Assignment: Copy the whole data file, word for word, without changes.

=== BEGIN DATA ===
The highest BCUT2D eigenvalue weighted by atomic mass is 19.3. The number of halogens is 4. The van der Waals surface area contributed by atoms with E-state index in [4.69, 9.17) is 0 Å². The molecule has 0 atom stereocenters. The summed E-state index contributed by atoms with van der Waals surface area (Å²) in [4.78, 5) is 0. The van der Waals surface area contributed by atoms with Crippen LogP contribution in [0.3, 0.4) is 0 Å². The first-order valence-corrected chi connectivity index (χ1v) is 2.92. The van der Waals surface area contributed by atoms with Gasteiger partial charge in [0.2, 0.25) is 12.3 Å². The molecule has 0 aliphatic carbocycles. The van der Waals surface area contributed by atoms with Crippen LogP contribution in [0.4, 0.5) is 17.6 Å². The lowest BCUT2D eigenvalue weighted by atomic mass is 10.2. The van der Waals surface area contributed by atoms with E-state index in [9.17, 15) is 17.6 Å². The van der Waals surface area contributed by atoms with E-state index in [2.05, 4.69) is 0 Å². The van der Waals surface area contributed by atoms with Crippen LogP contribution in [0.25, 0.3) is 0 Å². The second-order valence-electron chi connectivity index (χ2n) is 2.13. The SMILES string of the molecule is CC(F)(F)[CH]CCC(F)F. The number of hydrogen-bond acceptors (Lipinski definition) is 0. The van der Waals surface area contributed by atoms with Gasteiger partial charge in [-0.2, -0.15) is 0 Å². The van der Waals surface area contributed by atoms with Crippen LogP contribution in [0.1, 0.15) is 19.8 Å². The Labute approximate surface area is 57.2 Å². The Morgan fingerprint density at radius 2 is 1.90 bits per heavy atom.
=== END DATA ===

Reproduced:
The highest BCUT2D eigenvalue weighted by atomic mass is 19.3. The number of halogens is 4. The van der Waals surface area contributed by atoms with E-state index in [4.69, 9.17) is 0 Å². The molecule has 0 atom stereocenters. The summed E-state index contributed by atoms with van der Waals surface area (Å²) in [4.78, 5) is 0. The van der Waals surface area contributed by atoms with Crippen LogP contribution in [0.3, 0.4) is 0 Å². The first-order valence-corrected chi connectivity index (χ1v) is 2.92. The van der Waals surface area contributed by atoms with Gasteiger partial charge in [0.2, 0.25) is 12.3 Å². The molecule has 0 aliphatic carbocycles. The van der Waals surface area contributed by atoms with Crippen LogP contribution in [0.4, 0.5) is 17.6 Å². The lowest BCUT2D eigenvalue weighted by atomic mass is 10.2. The van der Waals surface area contributed by atoms with E-state index in [9.17, 15) is 17.6 Å². The van der Waals surface area contributed by atoms with E-state index in [2.05, 4.69) is 0 Å². The van der Waals surface area contributed by atoms with Crippen LogP contribution in [0.25, 0.3) is 0 Å². The second-order valence-electron chi connectivity index (χ2n) is 2.13. The SMILES string of the molecule is CC(F)(F)[CH]CCC(F)F. The number of hydrogen-bond acceptors (Lipinski definition) is 0. The van der Waals surface area contributed by atoms with Gasteiger partial charge in [-0.2, -0.15) is 0 Å². The van der Waals surface area contributed by atoms with Crippen LogP contribution in [0.1, 0.15) is 19.8 Å². The Labute approximate surface area is 57.2 Å². The Morgan fingerprint density at radius 2 is 1.90 bits per heavy atom.